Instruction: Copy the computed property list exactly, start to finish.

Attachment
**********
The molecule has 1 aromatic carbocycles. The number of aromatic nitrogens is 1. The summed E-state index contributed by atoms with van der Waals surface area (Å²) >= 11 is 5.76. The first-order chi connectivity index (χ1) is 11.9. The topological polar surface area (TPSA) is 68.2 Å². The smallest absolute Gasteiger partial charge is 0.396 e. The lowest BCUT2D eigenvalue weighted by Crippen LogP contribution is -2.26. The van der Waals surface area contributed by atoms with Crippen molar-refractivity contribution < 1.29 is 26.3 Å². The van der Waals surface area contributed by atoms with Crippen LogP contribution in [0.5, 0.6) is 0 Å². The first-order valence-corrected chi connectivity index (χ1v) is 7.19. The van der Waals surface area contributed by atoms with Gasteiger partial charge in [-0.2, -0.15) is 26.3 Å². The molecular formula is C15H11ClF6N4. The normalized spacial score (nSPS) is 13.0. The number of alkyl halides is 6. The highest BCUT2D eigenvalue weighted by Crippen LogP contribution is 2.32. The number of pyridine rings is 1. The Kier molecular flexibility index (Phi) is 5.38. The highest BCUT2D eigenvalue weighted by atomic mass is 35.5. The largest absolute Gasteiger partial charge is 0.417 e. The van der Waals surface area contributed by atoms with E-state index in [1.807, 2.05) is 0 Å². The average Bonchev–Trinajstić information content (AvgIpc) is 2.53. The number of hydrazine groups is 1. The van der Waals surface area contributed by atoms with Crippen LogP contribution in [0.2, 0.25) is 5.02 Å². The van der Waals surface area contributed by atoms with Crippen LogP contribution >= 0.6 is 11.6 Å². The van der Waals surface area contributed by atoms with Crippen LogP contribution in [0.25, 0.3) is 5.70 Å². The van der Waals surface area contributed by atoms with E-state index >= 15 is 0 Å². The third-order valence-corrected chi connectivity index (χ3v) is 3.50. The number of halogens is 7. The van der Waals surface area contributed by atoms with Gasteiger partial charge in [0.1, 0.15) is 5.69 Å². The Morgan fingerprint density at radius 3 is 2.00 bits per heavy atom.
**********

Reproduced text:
The molecule has 1 aromatic carbocycles. The number of aromatic nitrogens is 1. The summed E-state index contributed by atoms with van der Waals surface area (Å²) >= 11 is 5.76. The first-order chi connectivity index (χ1) is 11.9. The topological polar surface area (TPSA) is 68.2 Å². The smallest absolute Gasteiger partial charge is 0.396 e. The lowest BCUT2D eigenvalue weighted by Crippen LogP contribution is -2.26. The van der Waals surface area contributed by atoms with Crippen molar-refractivity contribution < 1.29 is 26.3 Å². The van der Waals surface area contributed by atoms with Crippen LogP contribution in [0.5, 0.6) is 0 Å². The first-order valence-corrected chi connectivity index (χ1v) is 7.19. The van der Waals surface area contributed by atoms with Gasteiger partial charge in [-0.2, -0.15) is 26.3 Å². The molecular formula is C15H11ClF6N4. The normalized spacial score (nSPS) is 13.0. The number of alkyl halides is 6. The highest BCUT2D eigenvalue weighted by Crippen LogP contribution is 2.32. The number of pyridine rings is 1. The Kier molecular flexibility index (Phi) is 5.38. The highest BCUT2D eigenvalue weighted by atomic mass is 35.5. The largest absolute Gasteiger partial charge is 0.417 e. The van der Waals surface area contributed by atoms with E-state index in [1.807, 2.05) is 0 Å². The average Bonchev–Trinajstić information content (AvgIpc) is 2.53. The number of hydrazine groups is 1. The van der Waals surface area contributed by atoms with Crippen LogP contribution in [0.2, 0.25) is 5.02 Å². The van der Waals surface area contributed by atoms with Crippen LogP contribution >= 0.6 is 11.6 Å². The van der Waals surface area contributed by atoms with Crippen LogP contribution in [0.25, 0.3) is 5.70 Å². The van der Waals surface area contributed by atoms with E-state index >= 15 is 0 Å². The third-order valence-corrected chi connectivity index (χ3v) is 3.50. The number of halogens is 7. The van der Waals surface area contributed by atoms with Gasteiger partial charge in [0.1, 0.15) is 5.69 Å². The Morgan fingerprint density at radius 3 is 2.00 bits per heavy atom.